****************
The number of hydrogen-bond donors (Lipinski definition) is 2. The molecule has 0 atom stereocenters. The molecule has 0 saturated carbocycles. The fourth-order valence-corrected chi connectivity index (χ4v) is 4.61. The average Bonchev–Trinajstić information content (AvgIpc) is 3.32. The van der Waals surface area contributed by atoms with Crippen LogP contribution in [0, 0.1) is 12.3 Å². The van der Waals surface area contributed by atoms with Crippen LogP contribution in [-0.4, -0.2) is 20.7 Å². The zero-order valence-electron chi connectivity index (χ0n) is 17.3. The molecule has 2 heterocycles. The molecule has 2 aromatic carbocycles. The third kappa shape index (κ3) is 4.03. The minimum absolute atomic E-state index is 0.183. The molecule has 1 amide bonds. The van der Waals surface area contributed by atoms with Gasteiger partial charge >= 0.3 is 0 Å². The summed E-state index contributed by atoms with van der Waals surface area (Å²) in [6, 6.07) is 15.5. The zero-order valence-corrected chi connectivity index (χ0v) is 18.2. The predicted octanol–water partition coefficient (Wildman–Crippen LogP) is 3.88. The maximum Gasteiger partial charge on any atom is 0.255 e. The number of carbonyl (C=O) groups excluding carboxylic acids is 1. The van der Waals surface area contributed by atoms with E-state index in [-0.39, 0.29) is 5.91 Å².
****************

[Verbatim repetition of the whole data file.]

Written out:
The number of hydrogen-bond donors (Lipinski definition) is 2. The molecule has 0 atom stereocenters. The molecule has 0 saturated carbocycles. The fourth-order valence-corrected chi connectivity index (χ4v) is 4.61. The average Bonchev–Trinajstić information content (AvgIpc) is 3.32. The van der Waals surface area contributed by atoms with Crippen LogP contribution in [0, 0.1) is 12.3 Å². The van der Waals surface area contributed by atoms with Crippen LogP contribution in [-0.4, -0.2) is 20.7 Å². The zero-order valence-electron chi connectivity index (χ0n) is 17.3. The molecule has 2 heterocycles. The molecule has 2 aromatic carbocycles. The third kappa shape index (κ3) is 4.03. The minimum absolute atomic E-state index is 0.183. The molecule has 1 amide bonds. The van der Waals surface area contributed by atoms with Gasteiger partial charge >= 0.3 is 0 Å². The summed E-state index contributed by atoms with van der Waals surface area (Å²) in [6, 6.07) is 15.5. The zero-order valence-corrected chi connectivity index (χ0v) is 18.2. The predicted octanol–water partition coefficient (Wildman–Crippen LogP) is 3.88. The maximum Gasteiger partial charge on any atom is 0.255 e. The number of carbonyl (C=O) groups excluding carboxylic acids is 1. The van der Waals surface area contributed by atoms with E-state index in [-0.39, 0.29) is 5.91 Å².